I was a bit fatigued the day after receiving my 2nd COVID-19 vaccine. But it was a beautiful Saturday in February, and I know I wasn’t feeling nearly as tired or cruddy as one of our house moms who’s in the biggest battle for her life. She has breast cancer, her2 positive, which means it spreads quickly. Her treatment plan includes chemo that goes right through her—many times a day. Needless to say, she’s always tired and feels like the life has been zapped from her.
Ramona, foster mother, and cancer fighter.
We all know people who battled cancer: some of them fought and lost and some fought and are still here, including me. But this is different. This single foster mom has 7 children living in the home. They’re all learning virtually. As a foster parent, you never know who you’ll get, what behaviors they’ll exhibit, and how long they’ll be with you.
This group of 7 kids is special. They are a family unit. They laugh, argue, clean, eat, and play together. Every single one of them has a happy disposition. Some of them are siblings. But if you didn’t know differently, you would think they’re one group of siblings.
I took all 7 of them to Forest Park Saturday so mom could rest and just have a bit of downtime. What a tremendous blessing this turned out to be. When I arrived at their home, they were waiting by the door. Each one of them had one of the specially-themed denim quilts made just for them in their arms.
Exploring the beauty of Forest Park.
The gratitude they exhibited was completely unexpected. “Thank you for taking us to this really cool park.” “Thank you for setting up this picnic for us.” “Thank you for taking time from your weekend to be with 7 kids.”
We walked in creeks, walked some trails, played Zombie Tag (I was “it” most of the time since I’m a slow runner), but even then, they came to my rescue and allowed me to catch them. We had a picnic lunch with everyone sprawled out on their personalized blankets. Other kids even came to play with us and shared their kites and balls with them.
The kids loved having a picnic in Forest Park on their personalized quilts from DenimQuilts.
I can’t begin to tell you what this day did for my heart and my soul. It’s quite evident that these kids are experiencing what love is. They know what it means to be part of a family. They’ve learned what it means when someone has their back.
I talked with them about how hard it is to endure chemotherapy, radiation, and surgery. I talked about the fatigue, the sick feeling, the metallic taste of almost all food, the inability to sleep due to frequent trips to the bathroom. I let them know that their foster mom’s cancer is treatable and has a very high success rate. Regardless of what the doctors say, it’s scary as hell, and each day in treatment (and after) brings its own challenges.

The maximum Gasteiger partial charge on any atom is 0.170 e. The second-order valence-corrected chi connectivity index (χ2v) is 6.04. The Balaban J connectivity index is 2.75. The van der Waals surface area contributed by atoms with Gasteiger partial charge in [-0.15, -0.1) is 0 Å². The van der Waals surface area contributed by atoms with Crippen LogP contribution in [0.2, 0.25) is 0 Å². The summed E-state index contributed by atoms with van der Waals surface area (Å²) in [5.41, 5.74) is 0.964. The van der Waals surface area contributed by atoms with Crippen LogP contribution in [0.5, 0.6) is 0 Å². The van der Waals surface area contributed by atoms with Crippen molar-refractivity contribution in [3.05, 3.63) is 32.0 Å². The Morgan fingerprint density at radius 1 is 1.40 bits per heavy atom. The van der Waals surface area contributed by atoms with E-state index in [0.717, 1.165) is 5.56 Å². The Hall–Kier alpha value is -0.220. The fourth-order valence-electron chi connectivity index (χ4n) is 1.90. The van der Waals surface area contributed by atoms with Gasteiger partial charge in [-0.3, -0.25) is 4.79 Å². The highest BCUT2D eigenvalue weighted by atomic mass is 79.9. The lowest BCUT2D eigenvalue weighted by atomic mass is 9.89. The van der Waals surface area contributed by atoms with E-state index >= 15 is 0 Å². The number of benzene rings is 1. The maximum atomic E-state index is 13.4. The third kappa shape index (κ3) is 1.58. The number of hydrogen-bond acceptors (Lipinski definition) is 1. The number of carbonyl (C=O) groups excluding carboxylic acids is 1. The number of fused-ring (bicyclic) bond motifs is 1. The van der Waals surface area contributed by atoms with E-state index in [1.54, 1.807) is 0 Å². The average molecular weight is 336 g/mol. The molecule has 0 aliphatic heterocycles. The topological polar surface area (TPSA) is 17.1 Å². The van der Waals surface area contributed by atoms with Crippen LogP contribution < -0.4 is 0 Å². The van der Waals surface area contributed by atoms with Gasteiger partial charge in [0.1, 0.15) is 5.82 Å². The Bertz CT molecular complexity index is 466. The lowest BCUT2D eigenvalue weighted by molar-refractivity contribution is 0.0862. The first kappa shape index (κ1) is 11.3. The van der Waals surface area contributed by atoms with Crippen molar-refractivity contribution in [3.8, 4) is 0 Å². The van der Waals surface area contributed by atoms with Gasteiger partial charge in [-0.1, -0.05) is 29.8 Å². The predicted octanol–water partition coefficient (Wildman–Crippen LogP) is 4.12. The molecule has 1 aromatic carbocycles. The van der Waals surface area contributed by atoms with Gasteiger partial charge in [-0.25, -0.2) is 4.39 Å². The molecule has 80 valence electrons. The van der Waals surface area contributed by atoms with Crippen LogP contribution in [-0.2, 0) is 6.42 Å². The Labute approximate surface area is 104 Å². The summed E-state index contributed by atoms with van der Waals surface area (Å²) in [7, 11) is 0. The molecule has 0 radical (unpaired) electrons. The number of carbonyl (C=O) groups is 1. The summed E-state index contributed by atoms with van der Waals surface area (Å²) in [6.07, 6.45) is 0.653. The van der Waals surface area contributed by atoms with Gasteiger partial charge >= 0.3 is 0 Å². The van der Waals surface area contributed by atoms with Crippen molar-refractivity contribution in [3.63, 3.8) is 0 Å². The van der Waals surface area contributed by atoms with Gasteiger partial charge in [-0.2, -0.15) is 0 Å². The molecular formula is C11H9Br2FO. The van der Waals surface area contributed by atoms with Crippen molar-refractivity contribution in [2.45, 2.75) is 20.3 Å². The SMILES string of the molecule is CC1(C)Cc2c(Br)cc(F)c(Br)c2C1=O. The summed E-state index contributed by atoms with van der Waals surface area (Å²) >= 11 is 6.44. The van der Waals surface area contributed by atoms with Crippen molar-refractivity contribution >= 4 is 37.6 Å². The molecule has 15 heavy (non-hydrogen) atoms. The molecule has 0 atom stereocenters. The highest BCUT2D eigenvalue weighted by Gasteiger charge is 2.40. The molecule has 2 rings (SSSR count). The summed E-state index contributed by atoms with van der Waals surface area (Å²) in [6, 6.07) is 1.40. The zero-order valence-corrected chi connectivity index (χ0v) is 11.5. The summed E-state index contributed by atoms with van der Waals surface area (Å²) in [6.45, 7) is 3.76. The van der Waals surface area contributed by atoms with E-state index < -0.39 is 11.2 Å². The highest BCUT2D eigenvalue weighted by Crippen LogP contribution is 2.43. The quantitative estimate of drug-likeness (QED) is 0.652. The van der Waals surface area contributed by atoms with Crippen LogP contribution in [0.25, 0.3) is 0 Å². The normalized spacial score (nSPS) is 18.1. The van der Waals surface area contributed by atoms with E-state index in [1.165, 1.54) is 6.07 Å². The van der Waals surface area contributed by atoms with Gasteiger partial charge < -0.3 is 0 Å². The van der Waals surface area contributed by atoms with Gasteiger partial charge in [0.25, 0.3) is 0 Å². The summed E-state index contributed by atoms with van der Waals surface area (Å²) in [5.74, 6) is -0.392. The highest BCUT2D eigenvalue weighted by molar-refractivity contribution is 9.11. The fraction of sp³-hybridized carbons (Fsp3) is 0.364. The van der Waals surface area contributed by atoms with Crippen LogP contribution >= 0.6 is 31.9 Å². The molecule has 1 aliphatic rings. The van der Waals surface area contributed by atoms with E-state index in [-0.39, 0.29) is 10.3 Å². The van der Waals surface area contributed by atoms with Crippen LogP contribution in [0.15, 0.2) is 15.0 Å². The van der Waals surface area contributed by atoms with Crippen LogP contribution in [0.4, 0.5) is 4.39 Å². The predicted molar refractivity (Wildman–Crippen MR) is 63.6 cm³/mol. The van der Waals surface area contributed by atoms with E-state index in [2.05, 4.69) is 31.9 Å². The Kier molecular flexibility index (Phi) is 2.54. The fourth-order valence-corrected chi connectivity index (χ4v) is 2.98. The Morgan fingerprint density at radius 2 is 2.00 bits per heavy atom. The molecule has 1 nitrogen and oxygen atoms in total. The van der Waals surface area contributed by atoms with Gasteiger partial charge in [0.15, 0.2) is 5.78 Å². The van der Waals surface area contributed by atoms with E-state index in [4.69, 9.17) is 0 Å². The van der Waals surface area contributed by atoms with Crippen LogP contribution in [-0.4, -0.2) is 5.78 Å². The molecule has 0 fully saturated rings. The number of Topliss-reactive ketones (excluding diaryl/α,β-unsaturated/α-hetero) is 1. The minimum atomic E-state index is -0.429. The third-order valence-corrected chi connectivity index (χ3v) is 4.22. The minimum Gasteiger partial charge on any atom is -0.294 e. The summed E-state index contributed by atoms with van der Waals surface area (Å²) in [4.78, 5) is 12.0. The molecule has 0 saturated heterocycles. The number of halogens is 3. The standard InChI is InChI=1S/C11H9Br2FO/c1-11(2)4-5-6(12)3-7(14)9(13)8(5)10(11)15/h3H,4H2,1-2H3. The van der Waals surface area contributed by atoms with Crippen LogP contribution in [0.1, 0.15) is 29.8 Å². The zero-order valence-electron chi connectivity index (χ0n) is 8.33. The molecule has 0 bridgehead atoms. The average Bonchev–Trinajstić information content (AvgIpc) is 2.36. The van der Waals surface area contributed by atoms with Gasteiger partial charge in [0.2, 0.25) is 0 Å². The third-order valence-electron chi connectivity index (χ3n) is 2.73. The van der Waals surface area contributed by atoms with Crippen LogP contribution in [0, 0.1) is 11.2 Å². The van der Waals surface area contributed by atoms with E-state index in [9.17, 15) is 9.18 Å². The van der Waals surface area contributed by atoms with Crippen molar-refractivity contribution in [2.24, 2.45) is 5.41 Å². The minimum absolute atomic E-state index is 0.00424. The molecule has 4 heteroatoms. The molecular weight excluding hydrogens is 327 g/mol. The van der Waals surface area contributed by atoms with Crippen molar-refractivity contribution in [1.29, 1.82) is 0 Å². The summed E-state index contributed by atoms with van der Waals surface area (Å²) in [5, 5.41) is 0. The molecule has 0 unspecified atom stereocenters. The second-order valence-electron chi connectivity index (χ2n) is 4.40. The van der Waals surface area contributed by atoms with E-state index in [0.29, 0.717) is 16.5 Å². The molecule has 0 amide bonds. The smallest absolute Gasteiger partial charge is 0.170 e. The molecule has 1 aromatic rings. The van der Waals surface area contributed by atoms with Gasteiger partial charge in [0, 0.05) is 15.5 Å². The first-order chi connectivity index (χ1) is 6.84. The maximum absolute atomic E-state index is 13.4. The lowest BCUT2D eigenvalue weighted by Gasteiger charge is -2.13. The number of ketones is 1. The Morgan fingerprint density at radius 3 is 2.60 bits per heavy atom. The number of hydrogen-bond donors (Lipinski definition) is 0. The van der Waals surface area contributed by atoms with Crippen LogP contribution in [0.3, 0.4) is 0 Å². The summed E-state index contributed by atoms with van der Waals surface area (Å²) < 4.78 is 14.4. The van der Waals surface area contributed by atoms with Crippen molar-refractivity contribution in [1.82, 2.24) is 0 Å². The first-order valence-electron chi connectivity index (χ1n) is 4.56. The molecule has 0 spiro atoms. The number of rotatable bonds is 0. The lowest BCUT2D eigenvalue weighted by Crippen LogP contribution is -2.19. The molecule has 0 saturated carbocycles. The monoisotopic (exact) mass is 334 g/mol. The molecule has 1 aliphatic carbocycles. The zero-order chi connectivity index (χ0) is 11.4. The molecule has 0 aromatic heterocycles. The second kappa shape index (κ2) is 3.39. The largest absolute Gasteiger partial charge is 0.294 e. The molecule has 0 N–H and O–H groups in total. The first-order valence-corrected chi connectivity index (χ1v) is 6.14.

But all the while this beautiful mama manages to smile. In fact, her tears are tears of gratitude. She and her big family have been enveloped with more love than they know what to do with. They’re receiving delicious meals from supporters, from Pink Ribbon Girls, and from Angels’ Arms. One dedicated supporter redid her bedroom to make it more of a tranquil place. Others have assisted with laundry, cleaning, building another room for storage…the list goes on.
Ramona excited about her donated meals from Pink Ribbon Girls and volunteers building out a laundry room in her home.
Ramona’s new bedding and decor thanks to long-time volunteer, Linda Robben.
The kindness Ramona is experiencing is the sunshine that’s attempting to take over the always-looming clouds.
At the end of the day, I brought the kids home. They each went in to say hello to their “mom” and let her know how much fun they had. Then I went in to tell this mama how full my heart was. When you get outside of yourself and spend time with kids whose parents have died, given up parental rights, abused and neglected them, it certainly diminishes your “problems” and gives your existence a new perspective.
A selfie to remember this fun day!
We’re here to help each other. It takes more than a village. It takes one big-ass village.
Executive Director and Founder